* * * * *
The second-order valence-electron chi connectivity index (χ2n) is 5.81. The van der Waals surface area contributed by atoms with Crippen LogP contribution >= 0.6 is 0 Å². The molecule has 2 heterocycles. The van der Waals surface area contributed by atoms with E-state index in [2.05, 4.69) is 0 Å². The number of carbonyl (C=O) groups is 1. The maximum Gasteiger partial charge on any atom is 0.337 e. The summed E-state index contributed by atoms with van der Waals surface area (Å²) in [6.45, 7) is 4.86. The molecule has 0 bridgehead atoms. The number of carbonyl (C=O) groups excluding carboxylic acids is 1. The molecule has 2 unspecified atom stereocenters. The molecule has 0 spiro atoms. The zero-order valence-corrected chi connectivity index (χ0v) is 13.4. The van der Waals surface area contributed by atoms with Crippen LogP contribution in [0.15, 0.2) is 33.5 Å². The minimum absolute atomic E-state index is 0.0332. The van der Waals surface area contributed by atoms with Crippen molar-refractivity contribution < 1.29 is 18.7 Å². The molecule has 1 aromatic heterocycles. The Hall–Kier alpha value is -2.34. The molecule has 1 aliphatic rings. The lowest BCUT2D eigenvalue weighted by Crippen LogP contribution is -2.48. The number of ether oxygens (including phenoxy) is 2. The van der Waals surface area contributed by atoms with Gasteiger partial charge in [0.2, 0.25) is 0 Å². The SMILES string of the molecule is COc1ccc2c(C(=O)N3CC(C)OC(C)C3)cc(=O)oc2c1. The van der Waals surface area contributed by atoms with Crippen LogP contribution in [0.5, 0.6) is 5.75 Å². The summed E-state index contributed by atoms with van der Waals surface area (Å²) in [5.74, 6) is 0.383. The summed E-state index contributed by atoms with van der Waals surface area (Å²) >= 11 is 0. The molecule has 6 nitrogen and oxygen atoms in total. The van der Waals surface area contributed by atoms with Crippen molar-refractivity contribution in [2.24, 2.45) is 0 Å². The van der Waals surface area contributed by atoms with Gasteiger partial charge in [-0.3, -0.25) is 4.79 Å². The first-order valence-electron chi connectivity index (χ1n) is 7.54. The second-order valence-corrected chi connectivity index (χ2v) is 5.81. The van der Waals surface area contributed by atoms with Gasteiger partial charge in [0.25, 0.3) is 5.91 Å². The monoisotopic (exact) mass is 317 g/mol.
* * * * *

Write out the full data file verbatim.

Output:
The second-order valence-electron chi connectivity index (χ2n) is 5.81. The van der Waals surface area contributed by atoms with Crippen LogP contribution >= 0.6 is 0 Å². The molecule has 2 heterocycles. The van der Waals surface area contributed by atoms with E-state index in [2.05, 4.69) is 0 Å². The number of carbonyl (C=O) groups is 1. The maximum Gasteiger partial charge on any atom is 0.337 e. The summed E-state index contributed by atoms with van der Waals surface area (Å²) in [6.45, 7) is 4.86. The molecule has 0 bridgehead atoms. The number of carbonyl (C=O) groups excluding carboxylic acids is 1. The molecule has 2 unspecified atom stereocenters. The molecule has 0 spiro atoms. The zero-order valence-corrected chi connectivity index (χ0v) is 13.4. The van der Waals surface area contributed by atoms with Crippen LogP contribution in [0.15, 0.2) is 33.5 Å². The minimum absolute atomic E-state index is 0.0332. The van der Waals surface area contributed by atoms with Crippen molar-refractivity contribution < 1.29 is 18.7 Å². The molecule has 1 aromatic heterocycles. The Hall–Kier alpha value is -2.34. The molecule has 1 aliphatic rings. The lowest BCUT2D eigenvalue weighted by Crippen LogP contribution is -2.48. The number of ether oxygens (including phenoxy) is 2. The van der Waals surface area contributed by atoms with Gasteiger partial charge in [0.2, 0.25) is 0 Å². The SMILES string of the molecule is COc1ccc2c(C(=O)N3CC(C)OC(C)C3)cc(=O)oc2c1. The van der Waals surface area contributed by atoms with Crippen LogP contribution in [0.5, 0.6) is 5.75 Å². The summed E-state index contributed by atoms with van der Waals surface area (Å²) in [5.74, 6) is 0.383. The summed E-state index contributed by atoms with van der Waals surface area (Å²) >= 11 is 0. The molecule has 6 nitrogen and oxygen atoms in total. The van der Waals surface area contributed by atoms with Crippen molar-refractivity contribution in [2.24, 2.45) is 0 Å². The van der Waals surface area contributed by atoms with Gasteiger partial charge in [-0.3, -0.25) is 4.79 Å². The first-order valence-electron chi connectivity index (χ1n) is 7.54. The second-order valence-corrected chi connectivity index (χ2v) is 5.81. The van der Waals surface area contributed by atoms with Gasteiger partial charge in [0.25, 0.3) is 5.91 Å². The monoisotopic (exact) mass is 317 g/mol.